People could be educated in basic mathematical logic so they could notice some logically false statements (one can never teach most people enough to make them recognize factually wrong claims, that is what the politician’s file would be for).

In countries where a certain number of citizens can initiate laws, those interested in honest politics could campaign for a law recalling a politician who has lied. Then a referendum can be organized to pass that law because politicians themselves certainly would not do it. Lying would need to be clearly defined in the law so that uncertain statements and slips of the tongue would not empty all government institutions. In some cases, however, it can certainly be proved that what the politician said contradicts the facts or is logically false.

Suggested questions for admitted graduate students

For people admitted to PhD programs in economics, here are some suggested questions to get answers to before choosing the program.

Answers from online search and other sources

What is the ratio of faculty members to students?

How many faculty members does the department have in the field you are interested in? Count only those whose primary field that is, not the ones who once wrote one paper in it or who hang out at the seminars for the free food.

How many years and how many hours a week are students expected to TA during their program?

What is the ratio of students on the job market to the size of the incoming class?  Equivalently how many students were mysteriously lost in the grad school process? Average across multiple years if possible.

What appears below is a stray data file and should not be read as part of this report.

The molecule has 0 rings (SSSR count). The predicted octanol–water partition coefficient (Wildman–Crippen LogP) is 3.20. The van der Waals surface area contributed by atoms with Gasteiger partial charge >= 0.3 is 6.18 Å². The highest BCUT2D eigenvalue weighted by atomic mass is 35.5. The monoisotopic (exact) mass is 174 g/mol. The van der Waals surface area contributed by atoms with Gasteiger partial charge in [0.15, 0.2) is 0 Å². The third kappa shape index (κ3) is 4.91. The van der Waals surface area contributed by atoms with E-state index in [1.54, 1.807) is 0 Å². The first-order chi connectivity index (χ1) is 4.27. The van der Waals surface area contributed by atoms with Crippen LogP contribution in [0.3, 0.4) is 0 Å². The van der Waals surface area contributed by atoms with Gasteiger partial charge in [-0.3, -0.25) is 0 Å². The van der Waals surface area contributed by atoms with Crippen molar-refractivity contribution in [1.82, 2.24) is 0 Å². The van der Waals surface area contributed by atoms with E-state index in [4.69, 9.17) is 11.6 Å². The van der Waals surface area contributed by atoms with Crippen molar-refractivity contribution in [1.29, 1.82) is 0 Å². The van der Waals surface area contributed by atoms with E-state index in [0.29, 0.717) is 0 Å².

Answers from faculty members

How many hours a week do you spend advising graduate students (reading their work, talking to them about their research)?

How many hours a week are graduate students expected to spend on TAing?

Answers from graduate students

How many hours per week or month do faculty members advise you (read your work, talk to you about your research)? Use the number of graduate students (perhaps exclude first and second years) and faculty members in the department to compare answers to this question from faculty members and graduate students.

How many hours per week are you supposed to spend on TAing and how many do you actually spend? Compare the student answer to the faculty answer.

What is the average number of years students take to reach the job market? What is the length of the stipend? How hard is it to get campus jobs (TAing, RAing) that pay for living costs after the stipend ends?

How many students are kicked out after the first year? How many in each year leave without a PhD after passing the first year exams? Divide by the average size of the incoming class for cross-university comparison.

How much time do star faculty actually spend in the department? Some professors are on the faculty at multiple universities (Dekel, Phillips) and may spend between two weeks to six months per year at any one place.

General comments

You can ask a question and look stupid, or not ask a question and be stupid.

Take into account that the graduate students who come to the visit day events and talk to admitted students are a biased sample – those who care the most about the department and those who have the most extreme opinions to share.

The field of interest may change during the graduate program, but for most people it does not.

Ask the same question from multiple people and compare answers. This gives an indication of honesty, or at least preparation and coordination of lying.

The PhD comics, especially the earlier ones, are a very accurate description of the lives of graduate students. Note the absence of smileys in this sentence.

The questions admitted graduate students should be asking have been discussed in academia.stackexchange and in forums.